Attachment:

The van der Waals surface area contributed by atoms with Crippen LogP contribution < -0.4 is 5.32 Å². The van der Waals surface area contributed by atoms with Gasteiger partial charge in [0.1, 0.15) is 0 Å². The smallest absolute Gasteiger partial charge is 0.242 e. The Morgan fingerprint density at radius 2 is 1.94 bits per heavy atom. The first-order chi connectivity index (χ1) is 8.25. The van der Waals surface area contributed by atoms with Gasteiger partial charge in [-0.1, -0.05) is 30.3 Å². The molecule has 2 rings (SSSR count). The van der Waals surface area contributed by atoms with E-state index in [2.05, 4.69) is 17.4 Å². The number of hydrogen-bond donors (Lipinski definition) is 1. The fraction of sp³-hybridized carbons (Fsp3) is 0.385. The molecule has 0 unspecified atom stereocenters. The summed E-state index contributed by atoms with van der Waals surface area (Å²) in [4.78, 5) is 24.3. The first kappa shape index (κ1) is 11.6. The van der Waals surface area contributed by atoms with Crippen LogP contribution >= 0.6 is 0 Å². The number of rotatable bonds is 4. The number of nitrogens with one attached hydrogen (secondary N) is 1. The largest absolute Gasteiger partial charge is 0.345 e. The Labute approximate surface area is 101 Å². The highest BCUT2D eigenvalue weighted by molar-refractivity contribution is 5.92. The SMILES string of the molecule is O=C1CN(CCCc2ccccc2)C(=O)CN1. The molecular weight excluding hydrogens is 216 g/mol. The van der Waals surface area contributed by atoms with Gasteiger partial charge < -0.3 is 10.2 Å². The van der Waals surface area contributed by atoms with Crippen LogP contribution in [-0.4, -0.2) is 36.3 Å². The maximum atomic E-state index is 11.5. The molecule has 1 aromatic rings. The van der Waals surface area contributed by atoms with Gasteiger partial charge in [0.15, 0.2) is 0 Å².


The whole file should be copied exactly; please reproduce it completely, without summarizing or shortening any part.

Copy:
The van der Waals surface area contributed by atoms with Crippen LogP contribution < -0.4 is 5.32 Å². The van der Waals surface area contributed by atoms with Gasteiger partial charge in [0.1, 0.15) is 0 Å². The smallest absolute Gasteiger partial charge is 0.242 e. The Morgan fingerprint density at radius 2 is 1.94 bits per heavy atom. The first-order chi connectivity index (χ1) is 8.25. The van der Waals surface area contributed by atoms with Gasteiger partial charge in [-0.1, -0.05) is 30.3 Å². The molecule has 2 rings (SSSR count). The van der Waals surface area contributed by atoms with E-state index in [2.05, 4.69) is 17.4 Å². The number of hydrogen-bond donors (Lipinski definition) is 1. The fraction of sp³-hybridized carbons (Fsp3) is 0.385. The molecule has 0 unspecified atom stereocenters. The summed E-state index contributed by atoms with van der Waals surface area (Å²) in [4.78, 5) is 24.3. The first kappa shape index (κ1) is 11.6. The van der Waals surface area contributed by atoms with Crippen LogP contribution >= 0.6 is 0 Å². The number of rotatable bonds is 4. The number of nitrogens with one attached hydrogen (secondary N) is 1. The largest absolute Gasteiger partial charge is 0.345 e. The Labute approximate surface area is 101 Å². The highest BCUT2D eigenvalue weighted by molar-refractivity contribution is 5.92. The SMILES string of the molecule is O=C1CN(CCCc2ccccc2)C(=O)CN1. The molecular weight excluding hydrogens is 216 g/mol. The van der Waals surface area contributed by atoms with Gasteiger partial charge < -0.3 is 10.2 Å². The van der Waals surface area contributed by atoms with Crippen LogP contribution in [-0.4, -0.2) is 36.3 Å². The maximum atomic E-state index is 11.5. The molecule has 1 aromatic rings. The van der Waals surface area contributed by atoms with Gasteiger partial charge in [0.15, 0.2) is 0 Å².